It’s raining today, and the leaves are past their peak. A coastal storm is moving up just to the east pushing the tides long onto the land while winds often gust to thirty miles an hour. Geese keep calling as they land in the field, and a combine crawled down the road later in the season than normal. Winter is coming, and once again it took me by surprise. It’s not that I’m not paying attention or am distracted; it’s that I simply am not crazy about cold weather, even here in Virginia, and I must block it out until it literally slaps me in the face, bitter at my bold, unheeded rejection.
Still, I hibernate more on days like this, and it becomes kind of a forced workday. I welcome any weather that ties me to my desk and reminds me how much I can get done when I can’t get anything else done. I have two manuscripts completed and looking for a home and a pile of unorganized, unedited, unstructured, and unbelievably tiresome papers on the desk (and the shelf and the floor and in my bag) that is well on its way to being the third manuscript that will hope for a home in the coming year.
I just heard a branch fall, which must have been a huge branch since the woods are deep and I’m inside a log home which generally suppresses the sounds of most falling objects. It’s hard to concentrate when something falls.
I don’t remember noticing or caring about the cold when I was a kid. Long Island winters could be brutal, and I certainly do recall enough snow to make forts and benches and have plowed piles on the side of the road to surpass the height of the tallest neighbor. Somewhere is a picture of me and my friend Charlie in a storm–we were about eight years old, and we’re bundled up, faces included, and the entire frame is white with snow. Blizzards were an expected occurrence in the sixties, and still we wrapped ourselves in winterwear and walked around our houses, thigh deep in snowdrifts, sitting in snow, falling into it, throwing it, eating it, laughing and playing in it until the late-afternoon sun gave the glisten a blue hue, something mystical and deep, like we were in Canada or Siberia, and we stayed out there until we simply couldn’t stand it anymore, then went inside to bathe, put on warm pajamas, have some hot chocolate, and feel the tight, red, chill of winter on our skin well into the evening. And I don’t ever remember caring about the cold.
Now, well, now I walk out into temperatures in the forties with a windchill of thirty-something and I’m ready to crawl back into bed under four or five blankets. For a long time I thought it might be age; I’ve long noticed how old people pack their belongings into car trunks and drive south by October. Or maybe I’ve just so adjusted to flip flops and shorts, sea water lapping at my calves all summer, the hot sun on my shoulders and face, that I simply can’t get acclimated to the cold any longer. Perhaps it is this cold along the Chesapeake; a damp, chill-to-the-bone, wet cold that pierces my nervous system like acupuncture. At least where I lived in western New York and central Massachusetts, the dry winters allow sweaters to suffice and the cold air wakes you up more than eats away the top two layers of skin.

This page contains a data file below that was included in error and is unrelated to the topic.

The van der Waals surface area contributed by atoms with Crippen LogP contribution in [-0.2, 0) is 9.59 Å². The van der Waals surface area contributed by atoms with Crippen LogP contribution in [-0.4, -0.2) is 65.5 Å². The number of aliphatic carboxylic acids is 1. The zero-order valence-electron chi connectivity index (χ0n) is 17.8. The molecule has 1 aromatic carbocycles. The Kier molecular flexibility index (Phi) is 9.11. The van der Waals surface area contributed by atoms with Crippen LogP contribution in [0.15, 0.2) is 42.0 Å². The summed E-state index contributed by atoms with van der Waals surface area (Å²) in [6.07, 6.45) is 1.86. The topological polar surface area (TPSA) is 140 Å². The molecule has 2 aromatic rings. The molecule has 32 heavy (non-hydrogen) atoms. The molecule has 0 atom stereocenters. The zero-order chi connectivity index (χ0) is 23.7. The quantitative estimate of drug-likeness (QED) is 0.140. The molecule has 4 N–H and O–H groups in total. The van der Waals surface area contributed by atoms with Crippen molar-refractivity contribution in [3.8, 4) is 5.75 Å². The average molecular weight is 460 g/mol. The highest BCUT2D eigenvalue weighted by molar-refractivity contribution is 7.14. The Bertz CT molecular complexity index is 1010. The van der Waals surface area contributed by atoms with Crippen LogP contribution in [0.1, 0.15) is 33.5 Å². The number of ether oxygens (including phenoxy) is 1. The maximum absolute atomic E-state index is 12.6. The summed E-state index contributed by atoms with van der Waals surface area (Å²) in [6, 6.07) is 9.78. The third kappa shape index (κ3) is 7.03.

All that is partially true. But there’s something else.
Charlie’s not here to build a fort. My brother’s not here for a snowball fight. My dad’s not inside, warm, watching football, waiting for us to come inside. My son grew up here in Virginia, and while we have fun memories of the few days of winter we experienced each year, except for brief visits up north, he never experienced not seeing grass for six straight months, never putting on the skates and gliding across the river when the ice is thick, falling on his butt and feeling the wet through a half-dozen layers.
No. Winter is a northern memory; a childhood experience. Maybe If I were walking the cold streets of New York I’d appreciate it more; looking in store windows, turning my collar to the beautiful cold that can be Fifth Avenue in December. Or maybe a football game should be where I go when it is cold; like we did when the Bills were home, and we’d ride the bus up from college and huddle against the winds off of Lake Erie ripping into Rich Stadium.
No. The Bay is for summer; for osprey and oystermen heading across the reach in the early morning; for balmy breezes and salty air.
Yet when a light snow falls and the house looks more like a postcard from Norman Rockwell than the Unabomber’s cabin, and the cardinals quick from holly to pine, I settle into the season a bit more, sit and watch football, warm, and wait for Michael to come home.